old man hunched over

Pain & Kindness, A Lesson Learned – by Carmelene Melanie Siani

I had gone to the Indian Market to buy Naan when I saw a man who was bent over from the waist, a huge hump on his back, enter the store.

Through the open door I could see that he had arrived on a bicycle.

“How does he manage to do that?” I’d thought.

His condition looked enormously painful to endure and I couldn’t imagine how difficult it must be for him to have to hold his neck curved up and out just to see while he was riding. He gave me a cheery good morning and a big smile as he walked by me, clearly quite comfortable with himself and confident about buying his groceries.

I stood in line, my back and leg aching, wondering how I was going to carry my own groceries out to the car.

In my mind I examined my own attitude toward my pain and the attitude of the man with the hump toward his.

“If he has pain, you sure wouldn’t know.”

I, on the other hand – make sure everybody knows. At least that’s how it seemed to me. I stepped carefully. I limped. I didn’t go up or down a step without holding on and there were times — lots of times — when I was crabby. Very crabby.

Poor me.

On top of it, I would criticize myself for all of that. Not exactly a helpful cocktail for overcoming pain in the first place.

The owner of the grocery store knows that I can’t carry anything more than 5 pounds and she offered to bring my box of groceries out to the car for me.

I went out ahead of her to clear a spot on the back seat and when I turned around to more or less say, “How about putting them on the seat,” I saw standing there holding my box of groceries not the owner of the grocery store, but the man with the hump.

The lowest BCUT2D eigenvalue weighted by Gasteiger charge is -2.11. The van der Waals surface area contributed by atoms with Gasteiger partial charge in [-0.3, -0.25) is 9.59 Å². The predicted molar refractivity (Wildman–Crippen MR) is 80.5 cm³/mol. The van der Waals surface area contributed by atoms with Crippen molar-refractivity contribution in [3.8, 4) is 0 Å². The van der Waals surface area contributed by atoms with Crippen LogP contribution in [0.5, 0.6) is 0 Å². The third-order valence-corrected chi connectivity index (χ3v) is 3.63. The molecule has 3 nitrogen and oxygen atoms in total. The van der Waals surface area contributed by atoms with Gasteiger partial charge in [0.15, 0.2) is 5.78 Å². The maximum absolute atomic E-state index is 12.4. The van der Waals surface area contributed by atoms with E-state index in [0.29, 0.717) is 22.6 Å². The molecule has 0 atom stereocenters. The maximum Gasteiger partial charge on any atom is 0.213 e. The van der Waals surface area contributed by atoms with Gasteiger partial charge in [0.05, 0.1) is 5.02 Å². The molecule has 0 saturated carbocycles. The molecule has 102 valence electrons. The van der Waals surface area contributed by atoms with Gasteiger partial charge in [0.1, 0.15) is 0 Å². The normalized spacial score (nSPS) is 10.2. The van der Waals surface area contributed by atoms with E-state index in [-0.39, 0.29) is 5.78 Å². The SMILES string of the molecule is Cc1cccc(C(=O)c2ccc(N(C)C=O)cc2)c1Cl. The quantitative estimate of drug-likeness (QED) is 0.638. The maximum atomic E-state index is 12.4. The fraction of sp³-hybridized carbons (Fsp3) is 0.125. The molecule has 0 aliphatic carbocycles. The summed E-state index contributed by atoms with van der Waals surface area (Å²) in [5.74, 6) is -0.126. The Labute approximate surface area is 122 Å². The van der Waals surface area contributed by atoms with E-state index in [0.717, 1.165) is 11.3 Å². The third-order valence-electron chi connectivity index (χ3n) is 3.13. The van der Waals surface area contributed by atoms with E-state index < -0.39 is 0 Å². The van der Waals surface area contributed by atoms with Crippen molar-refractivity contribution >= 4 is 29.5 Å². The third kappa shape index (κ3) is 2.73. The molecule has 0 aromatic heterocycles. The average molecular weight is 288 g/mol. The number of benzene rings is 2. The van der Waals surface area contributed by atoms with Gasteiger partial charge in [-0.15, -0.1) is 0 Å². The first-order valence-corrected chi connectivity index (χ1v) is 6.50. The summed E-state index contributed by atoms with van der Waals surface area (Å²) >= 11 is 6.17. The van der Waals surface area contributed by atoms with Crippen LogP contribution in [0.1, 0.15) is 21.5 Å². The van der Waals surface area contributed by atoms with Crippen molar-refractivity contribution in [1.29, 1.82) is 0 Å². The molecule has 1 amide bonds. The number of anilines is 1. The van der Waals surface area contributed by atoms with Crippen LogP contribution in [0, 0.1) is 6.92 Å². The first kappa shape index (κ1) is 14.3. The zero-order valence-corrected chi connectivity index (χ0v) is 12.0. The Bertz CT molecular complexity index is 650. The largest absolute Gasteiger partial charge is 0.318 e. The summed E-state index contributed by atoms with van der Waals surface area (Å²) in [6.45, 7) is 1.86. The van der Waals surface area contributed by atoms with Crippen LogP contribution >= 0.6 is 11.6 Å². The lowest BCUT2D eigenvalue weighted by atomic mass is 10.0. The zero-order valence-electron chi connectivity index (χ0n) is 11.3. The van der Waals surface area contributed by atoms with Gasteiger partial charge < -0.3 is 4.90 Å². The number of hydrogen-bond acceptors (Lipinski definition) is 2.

He had that same bright smile on his face.

“Here you go ma’am,” he said. “Have a good day.”

I’ve never forgotten that man and his attitude, his infectious grin, and what I perceived to be his perseverance in the face of a chronic disability. I wondered if he had gained all of that positive perspective from sheer force of will — something I definitely lacked — when something inside me said,

“No. He didn’t get his attitude from force of will. He got his attitude from carrying other people’s groceries out to their car for them.

He got it not from expecting others to show kindness to him – but from him showing kindness to others.”

Author Bio: Carmelene Melanie Siani

Carmelene Melanie Siani

Carmelene writes stories from every day life and how life itself offers lessons to help us grow, expand, and put our feet on higher ground.




    1. Thank you for your comment Erika! That moment had a huge impact on me and forced me to think about how my absorption with my pain had given me a “self-focused” attitude. Thanks again for your comment!

      Liked by 2 people

      1. I thought in the same direction when I read your post. How selfish we become when we feel a lack in something about us instead of seen the blessing in so many different things which would take the focus on that possible lack! Your story was very insightful!


    1. Thank you so much for your comment KimberlyHarding. Isn’t it amazing how much the simple things can impact us? Many thanks and please drop by again! xoxoxo


  1. Thank you for your comments Bobcabkings! I appreciate your thoughts. I have to admit – I’m a work in progress — sometimes it’s easier for me to WRITE about such things then it is to live by them. Thanks again! xoxo


    1. “He didn’t get his attitude from force of will. He got his attitude from carrying other people’s groceries out to their car for them”

      I love that bit. Excellent story – thank you.

      Liked by 2 people